There’s a niche market rising on Miami’s industrial real estate scene: leases under 25,000 square feet and satisfying distribution needs in the realm of smaller space.
While everyone speaks about the large deals, these smaller industrialtransactions make a significant footprint in the local economy, driving business beyond e-commerce. GlobeSt.com caught up with Ernesto Cambo, principal of cpf investment group, developer of AVE Aviation & Commerce, to get his take on the trend.
GlobeSt.com: Why is the market of under 25,000-square-foot industrial spaces experiencing increased demand?
Cambo: Miami’sindustrial market demand has been consistently high for years, with some of the best conditions for space to be quickly absorbed. According to the JLL Miami Market Comparison report for 2017, vacancy rates in Miami are lower than the 5.2% national average, now sitting at 3.9%.
In the last 18 months, we are especially seeing this trend follow demand for space under 25,000 square feet. This growth is fueled by the loosening of capital, which has allowed small businesses in various sectors—such as e-commerce, international trade—to grow inventory and cement their presence in South Florida.
There is, especially, a flight to quality class A assets, which represent only approximately 11% of the market. AVE Aviation & Commerce has delivered 300,000 square feet of spec warehouse and distribution space allocated for tenants under 25,000 square feet. Year-to-date, the business park has leased 170,000 square feet of such space.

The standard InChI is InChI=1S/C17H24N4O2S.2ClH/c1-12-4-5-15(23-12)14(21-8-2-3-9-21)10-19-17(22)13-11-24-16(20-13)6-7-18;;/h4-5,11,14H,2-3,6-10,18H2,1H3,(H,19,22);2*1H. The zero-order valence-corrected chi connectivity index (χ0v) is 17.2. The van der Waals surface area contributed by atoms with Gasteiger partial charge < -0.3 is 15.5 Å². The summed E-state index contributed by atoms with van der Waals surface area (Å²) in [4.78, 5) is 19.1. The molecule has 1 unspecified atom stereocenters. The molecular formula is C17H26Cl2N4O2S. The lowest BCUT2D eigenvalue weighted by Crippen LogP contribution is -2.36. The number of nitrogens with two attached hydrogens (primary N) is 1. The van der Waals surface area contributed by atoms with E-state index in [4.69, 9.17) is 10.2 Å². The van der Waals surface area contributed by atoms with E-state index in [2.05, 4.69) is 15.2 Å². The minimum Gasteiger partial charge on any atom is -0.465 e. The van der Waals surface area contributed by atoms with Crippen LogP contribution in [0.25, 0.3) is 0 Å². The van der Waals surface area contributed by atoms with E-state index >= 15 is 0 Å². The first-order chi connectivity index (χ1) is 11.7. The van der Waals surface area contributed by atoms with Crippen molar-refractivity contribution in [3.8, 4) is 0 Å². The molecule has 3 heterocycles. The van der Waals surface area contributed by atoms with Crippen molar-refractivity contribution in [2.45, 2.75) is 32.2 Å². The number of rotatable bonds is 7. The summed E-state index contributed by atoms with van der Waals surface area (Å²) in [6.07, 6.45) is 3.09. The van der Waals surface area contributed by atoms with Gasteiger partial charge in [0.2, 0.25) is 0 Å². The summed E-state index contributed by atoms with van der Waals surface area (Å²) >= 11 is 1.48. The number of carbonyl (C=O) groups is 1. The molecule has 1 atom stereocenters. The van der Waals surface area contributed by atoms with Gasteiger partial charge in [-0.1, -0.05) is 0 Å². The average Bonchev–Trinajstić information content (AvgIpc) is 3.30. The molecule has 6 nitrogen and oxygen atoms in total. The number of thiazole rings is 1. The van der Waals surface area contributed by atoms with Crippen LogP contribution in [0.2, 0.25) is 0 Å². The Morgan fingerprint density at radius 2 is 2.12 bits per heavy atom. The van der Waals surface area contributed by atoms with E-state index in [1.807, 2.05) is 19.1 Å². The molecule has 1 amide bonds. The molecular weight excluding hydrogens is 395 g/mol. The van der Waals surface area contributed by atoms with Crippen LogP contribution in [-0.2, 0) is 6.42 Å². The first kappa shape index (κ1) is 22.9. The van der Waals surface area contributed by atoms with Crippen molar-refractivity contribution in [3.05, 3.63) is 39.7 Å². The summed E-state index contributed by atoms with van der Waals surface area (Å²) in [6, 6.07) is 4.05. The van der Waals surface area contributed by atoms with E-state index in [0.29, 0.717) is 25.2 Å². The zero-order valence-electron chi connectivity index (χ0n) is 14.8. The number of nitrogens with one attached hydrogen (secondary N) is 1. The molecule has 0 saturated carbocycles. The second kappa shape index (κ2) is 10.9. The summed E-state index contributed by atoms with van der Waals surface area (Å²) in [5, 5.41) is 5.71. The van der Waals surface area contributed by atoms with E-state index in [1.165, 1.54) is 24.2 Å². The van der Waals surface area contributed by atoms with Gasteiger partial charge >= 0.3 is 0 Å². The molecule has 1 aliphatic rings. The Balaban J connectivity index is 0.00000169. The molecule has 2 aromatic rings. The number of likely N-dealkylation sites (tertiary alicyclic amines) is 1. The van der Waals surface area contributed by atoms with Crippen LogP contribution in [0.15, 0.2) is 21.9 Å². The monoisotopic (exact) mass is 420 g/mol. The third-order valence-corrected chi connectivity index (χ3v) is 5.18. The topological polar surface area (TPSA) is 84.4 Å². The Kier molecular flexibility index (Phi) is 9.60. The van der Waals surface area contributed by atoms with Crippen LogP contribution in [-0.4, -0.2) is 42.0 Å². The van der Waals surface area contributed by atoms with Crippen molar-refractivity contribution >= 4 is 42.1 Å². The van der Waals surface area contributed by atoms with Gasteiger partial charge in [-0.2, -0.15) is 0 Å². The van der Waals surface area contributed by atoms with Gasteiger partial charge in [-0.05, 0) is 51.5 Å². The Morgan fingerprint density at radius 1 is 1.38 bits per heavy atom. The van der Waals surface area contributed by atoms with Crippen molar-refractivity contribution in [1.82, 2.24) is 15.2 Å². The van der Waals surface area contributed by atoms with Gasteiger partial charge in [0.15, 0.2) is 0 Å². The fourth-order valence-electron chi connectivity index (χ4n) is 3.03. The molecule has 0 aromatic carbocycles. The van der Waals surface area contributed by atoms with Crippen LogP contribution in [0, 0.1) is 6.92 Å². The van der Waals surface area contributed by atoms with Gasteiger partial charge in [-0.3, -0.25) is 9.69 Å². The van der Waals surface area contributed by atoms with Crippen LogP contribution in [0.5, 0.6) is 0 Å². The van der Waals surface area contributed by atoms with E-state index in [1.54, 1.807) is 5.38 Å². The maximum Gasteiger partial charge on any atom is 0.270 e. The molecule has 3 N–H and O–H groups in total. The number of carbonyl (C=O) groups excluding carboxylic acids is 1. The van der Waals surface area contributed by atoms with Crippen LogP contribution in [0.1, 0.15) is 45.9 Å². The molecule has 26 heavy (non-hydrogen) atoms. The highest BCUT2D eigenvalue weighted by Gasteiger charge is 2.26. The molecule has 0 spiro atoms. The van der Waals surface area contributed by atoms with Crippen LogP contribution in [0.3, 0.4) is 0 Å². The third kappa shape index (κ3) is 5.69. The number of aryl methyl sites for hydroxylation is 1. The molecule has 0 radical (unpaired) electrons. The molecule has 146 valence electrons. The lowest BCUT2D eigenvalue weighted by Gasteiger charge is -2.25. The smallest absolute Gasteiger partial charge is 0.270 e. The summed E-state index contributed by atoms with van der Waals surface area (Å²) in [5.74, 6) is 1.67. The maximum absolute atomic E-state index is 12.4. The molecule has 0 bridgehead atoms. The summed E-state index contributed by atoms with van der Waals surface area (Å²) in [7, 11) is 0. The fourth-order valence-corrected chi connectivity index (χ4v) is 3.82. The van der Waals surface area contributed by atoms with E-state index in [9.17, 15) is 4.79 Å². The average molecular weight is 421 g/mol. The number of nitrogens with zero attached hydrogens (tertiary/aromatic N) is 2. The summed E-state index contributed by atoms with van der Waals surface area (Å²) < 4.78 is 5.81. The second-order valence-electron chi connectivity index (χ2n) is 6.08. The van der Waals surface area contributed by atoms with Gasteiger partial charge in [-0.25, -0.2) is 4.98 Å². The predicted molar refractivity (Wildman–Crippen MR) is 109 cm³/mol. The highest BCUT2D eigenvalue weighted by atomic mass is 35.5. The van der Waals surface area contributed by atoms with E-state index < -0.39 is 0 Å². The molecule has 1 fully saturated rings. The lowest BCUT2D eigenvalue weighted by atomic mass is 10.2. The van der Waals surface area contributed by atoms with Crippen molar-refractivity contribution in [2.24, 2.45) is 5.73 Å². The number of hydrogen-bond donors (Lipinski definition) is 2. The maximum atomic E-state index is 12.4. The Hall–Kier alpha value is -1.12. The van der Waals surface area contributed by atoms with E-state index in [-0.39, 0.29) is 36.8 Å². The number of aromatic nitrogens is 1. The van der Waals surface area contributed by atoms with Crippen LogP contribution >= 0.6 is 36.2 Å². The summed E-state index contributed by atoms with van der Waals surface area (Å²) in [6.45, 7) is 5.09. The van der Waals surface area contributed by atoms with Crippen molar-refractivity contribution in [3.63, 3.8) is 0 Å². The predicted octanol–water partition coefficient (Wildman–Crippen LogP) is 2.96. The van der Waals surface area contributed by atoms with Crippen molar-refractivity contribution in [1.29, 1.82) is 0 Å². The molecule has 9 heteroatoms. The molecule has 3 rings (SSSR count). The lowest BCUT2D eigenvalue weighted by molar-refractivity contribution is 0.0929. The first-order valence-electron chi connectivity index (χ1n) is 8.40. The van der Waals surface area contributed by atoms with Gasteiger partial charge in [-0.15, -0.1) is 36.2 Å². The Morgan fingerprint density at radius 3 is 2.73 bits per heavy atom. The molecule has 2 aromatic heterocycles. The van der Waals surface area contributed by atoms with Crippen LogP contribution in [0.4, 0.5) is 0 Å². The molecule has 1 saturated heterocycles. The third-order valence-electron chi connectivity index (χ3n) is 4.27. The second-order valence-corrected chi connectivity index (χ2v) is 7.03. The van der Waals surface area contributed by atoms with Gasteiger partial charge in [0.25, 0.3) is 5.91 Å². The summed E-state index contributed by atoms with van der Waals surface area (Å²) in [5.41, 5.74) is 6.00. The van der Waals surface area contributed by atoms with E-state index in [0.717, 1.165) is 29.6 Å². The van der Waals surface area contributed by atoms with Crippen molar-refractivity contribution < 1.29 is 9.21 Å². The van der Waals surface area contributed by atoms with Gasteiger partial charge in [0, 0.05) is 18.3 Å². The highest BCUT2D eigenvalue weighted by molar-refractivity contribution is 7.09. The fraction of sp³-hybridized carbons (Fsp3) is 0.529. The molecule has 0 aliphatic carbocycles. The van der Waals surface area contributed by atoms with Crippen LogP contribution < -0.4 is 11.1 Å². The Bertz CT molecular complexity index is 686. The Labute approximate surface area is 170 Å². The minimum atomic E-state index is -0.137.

If you build for this niche market, they will come. Top-grade amenities are one important draw, such as underground utilities, curb and gutter infrastructure, efficient pole-free design, disaster recovery, and extended power outages.
GlobeSt.com: What kind of industries, aside from e-commerce, are utilizing smaller-scale distribution space?
Cambo: The range of industries seeking warehouse space is expanding by the moment. Local population growth is the key driver to shifting industrial consumption, where smaller businesses can now easily function in the same sphere as major tenants that may require a much more substantial footprint.
At AVE Aviation & Commerce Center, recent tenants are expanding the diversity of its mix, including home supply companies, cruise support, and logistics. As the local economy evolves, we expect to see more transactions arise from other industries, such as those related to art, health care and food and grocery. (Some are saying experiential retail projects like Avalon in Atlanta could transform the industry.)